Tuesday, June 9, 2009

Whitfield ‘wants a crack’ at another medal

There are more lines around the eyes now and teammates are always making good-natured jabs at his age, but Simon Whitfield still sounds like an excited kid when he talks about his passion for triathlon.

“I love it,” he says. “I love the challenge. I love being immersed in it every day.”

The two-time Olympic medallist from Victoria laughs about “out-touching” an up-and-coming 14-year-old at the wall of the pool in training the other day, a kid who wasn’t even born when the now 34-year-old Whitfield competed in his first World Cup.

And those eyes sparkle and he grins broadly when asked about the daunting commitment to a fourth Olympics in London in 2012.

“It’s only 3-1⁄2 [years],” Whitfield said Monday at a news conference in Vancouver to confirm the national team’s coaching and support staff. “I think, ‘Gosh, it will be around the corner.’ For these young guys it feels like it’s a long way away … but it just moves quickly.”

Experience, marriage and the birth of his daughter have supposedly matured Whitfield. But he freely admits to being the most immature guy on the team. And nobody does boyish exuberance quite like the tousle-haired Kingston, Ont., native.

He rode in Victoria a couple of weeks back with members of the Canadian freestyle ski team — “they were hilarious, I was thrilled” — but seemed genuinely peeved that he couldn’t join them for another part of their conditioning camp. “I wanted to play hockey with them. I said ‘you guys get to play hockey every day.’ I wanted to play!”

Whitfield, who won gold when triathlon made its Olympic debut in 2000 in Sydney and silver at Beijing last year, says he doesn’t want to just make the team for London. “I want to go take a crack at a medal again.”

New national team head coach Phillipe Bertrand, who is just a year older than Whitfield, says if “everything stays aligned” it’s definitely possible.

After the previous head coach, Joel Filliol, who was also Whitfield’s personal coach, left to join the British team, Whitfield mused about challenging himself over the next few years by racing longer distance triathlons, including half Ironmans. But after finishing just 14th in the first of the International Triathlon Union’s new World Championship Series events last month, he quickly changed his mind.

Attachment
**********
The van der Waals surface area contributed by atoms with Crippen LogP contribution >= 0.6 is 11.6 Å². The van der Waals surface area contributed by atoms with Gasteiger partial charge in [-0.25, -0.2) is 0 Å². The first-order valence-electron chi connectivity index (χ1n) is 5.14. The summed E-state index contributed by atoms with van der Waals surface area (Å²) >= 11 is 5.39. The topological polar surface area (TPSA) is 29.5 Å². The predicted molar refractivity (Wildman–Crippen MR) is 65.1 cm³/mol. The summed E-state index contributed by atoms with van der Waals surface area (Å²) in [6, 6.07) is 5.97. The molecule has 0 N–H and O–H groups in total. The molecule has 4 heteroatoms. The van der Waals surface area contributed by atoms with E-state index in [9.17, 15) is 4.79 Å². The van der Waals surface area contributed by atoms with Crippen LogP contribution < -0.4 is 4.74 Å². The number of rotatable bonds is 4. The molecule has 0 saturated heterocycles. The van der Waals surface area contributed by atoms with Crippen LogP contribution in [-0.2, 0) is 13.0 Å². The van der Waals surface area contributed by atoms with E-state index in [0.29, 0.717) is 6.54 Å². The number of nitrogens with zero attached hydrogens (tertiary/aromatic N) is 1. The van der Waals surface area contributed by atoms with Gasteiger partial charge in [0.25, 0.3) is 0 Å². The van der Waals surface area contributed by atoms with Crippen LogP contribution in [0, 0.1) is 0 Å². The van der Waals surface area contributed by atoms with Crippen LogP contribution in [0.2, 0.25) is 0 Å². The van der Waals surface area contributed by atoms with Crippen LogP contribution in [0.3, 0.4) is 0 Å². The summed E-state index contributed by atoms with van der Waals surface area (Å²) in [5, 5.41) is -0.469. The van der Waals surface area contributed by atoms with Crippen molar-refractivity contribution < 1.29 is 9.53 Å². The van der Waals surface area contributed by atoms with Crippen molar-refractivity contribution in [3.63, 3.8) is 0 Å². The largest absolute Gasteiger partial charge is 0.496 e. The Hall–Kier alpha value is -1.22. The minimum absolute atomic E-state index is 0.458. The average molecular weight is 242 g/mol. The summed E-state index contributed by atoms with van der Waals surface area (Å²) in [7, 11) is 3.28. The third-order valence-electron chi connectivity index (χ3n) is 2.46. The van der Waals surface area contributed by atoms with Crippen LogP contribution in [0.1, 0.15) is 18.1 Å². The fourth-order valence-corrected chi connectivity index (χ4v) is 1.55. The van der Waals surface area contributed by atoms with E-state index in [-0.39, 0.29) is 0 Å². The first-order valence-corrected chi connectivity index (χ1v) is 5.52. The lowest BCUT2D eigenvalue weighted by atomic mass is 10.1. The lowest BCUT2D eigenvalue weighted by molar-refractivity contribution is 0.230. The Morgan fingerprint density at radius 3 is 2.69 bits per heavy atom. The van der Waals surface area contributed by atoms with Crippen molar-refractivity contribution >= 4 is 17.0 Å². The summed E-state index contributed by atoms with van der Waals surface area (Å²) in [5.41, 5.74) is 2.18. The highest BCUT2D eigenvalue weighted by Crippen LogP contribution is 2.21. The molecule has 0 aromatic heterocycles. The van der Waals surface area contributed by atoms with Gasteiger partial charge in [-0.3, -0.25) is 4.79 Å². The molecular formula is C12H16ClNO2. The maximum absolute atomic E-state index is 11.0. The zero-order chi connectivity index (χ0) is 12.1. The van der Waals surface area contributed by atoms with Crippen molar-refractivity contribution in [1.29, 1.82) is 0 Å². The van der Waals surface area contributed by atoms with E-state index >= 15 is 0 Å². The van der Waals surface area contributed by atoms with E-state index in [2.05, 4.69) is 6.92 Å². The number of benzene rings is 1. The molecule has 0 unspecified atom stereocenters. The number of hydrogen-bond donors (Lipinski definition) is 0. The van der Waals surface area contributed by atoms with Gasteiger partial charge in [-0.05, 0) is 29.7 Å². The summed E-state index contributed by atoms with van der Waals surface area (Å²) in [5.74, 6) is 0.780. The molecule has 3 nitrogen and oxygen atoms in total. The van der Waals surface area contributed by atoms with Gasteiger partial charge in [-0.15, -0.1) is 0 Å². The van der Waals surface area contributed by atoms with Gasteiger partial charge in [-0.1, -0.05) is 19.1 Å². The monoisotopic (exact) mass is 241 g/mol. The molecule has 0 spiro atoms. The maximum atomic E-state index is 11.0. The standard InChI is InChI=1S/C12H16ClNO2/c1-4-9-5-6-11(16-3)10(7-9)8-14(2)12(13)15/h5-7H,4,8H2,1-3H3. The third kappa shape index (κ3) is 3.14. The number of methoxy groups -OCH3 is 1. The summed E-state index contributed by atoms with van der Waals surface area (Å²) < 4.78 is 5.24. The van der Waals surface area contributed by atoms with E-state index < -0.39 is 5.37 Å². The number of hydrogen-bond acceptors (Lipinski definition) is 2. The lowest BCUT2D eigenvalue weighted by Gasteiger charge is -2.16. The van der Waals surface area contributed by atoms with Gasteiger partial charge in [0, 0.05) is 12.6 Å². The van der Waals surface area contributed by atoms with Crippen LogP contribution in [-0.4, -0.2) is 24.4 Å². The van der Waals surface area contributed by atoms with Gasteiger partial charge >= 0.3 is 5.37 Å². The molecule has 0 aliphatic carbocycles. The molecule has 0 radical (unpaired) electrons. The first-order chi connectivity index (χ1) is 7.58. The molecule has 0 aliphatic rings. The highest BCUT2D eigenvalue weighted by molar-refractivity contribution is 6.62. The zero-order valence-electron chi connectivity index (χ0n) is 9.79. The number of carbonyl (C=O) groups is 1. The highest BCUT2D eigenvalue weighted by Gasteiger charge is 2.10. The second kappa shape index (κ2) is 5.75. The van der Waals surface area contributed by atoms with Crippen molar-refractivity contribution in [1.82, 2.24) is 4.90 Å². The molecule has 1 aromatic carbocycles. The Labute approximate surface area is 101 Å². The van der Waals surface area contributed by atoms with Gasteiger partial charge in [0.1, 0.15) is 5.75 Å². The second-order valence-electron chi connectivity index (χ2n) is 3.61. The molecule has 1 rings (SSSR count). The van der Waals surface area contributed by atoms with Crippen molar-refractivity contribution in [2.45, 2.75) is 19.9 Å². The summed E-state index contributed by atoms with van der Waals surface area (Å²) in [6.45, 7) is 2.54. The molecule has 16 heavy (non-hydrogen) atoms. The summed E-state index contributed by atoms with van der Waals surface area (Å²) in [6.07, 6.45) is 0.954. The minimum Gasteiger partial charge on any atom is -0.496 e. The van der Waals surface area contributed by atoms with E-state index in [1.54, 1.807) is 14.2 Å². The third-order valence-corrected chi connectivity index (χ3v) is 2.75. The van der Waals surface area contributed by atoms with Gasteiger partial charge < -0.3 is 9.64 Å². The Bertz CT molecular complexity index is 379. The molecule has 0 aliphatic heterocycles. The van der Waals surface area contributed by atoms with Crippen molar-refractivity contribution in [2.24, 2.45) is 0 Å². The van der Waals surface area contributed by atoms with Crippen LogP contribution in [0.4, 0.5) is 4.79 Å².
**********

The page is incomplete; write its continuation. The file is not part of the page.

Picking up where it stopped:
“I distracted myself for a little while with that. It was a fun thought, but I tell you what, this new World Series is very exciting. And I just like going fast. I still like to run around [Beacon Hill Park in Victoria] very fast. When you do Ironmans, you have to run around the park more times slowly and I like going less times quicker.”

The ITU’s seven-race World Championship Series, which has relegated the World Cup to second-tier status, offers increased prize money and live television at every stop. It ends with a Grand Final on Australia’s Gold Coast that’s worth double points. That’s the event Whitfield is pointing towards this season.

“What I want to do is win the race that everyone else wants to win. That’s always my goal.”

Whitfield is joined on the Team Teck national squad by Paul Tichelaar of Edmonton, Kyle Jones of Oakville, Ont., Brent McMahon of Victoria, Kathy Tremblay of Montreal, Lauren Groves of Vancouver and Kirsten Sweetland of Victoria.

Sweetland, the 20-year-old former world junior champion who has been slowed recently by a stress fracture in her back, trained in Australia from October to May, then won the opening World Cup of the season.

“They have a different style of training that really seems to suit me as an athlete. And the lifestyle down there is very relaxed. I knew a coach in Australia who is very good at keeping me in a harness, basically. I tend to push myself very hard.”

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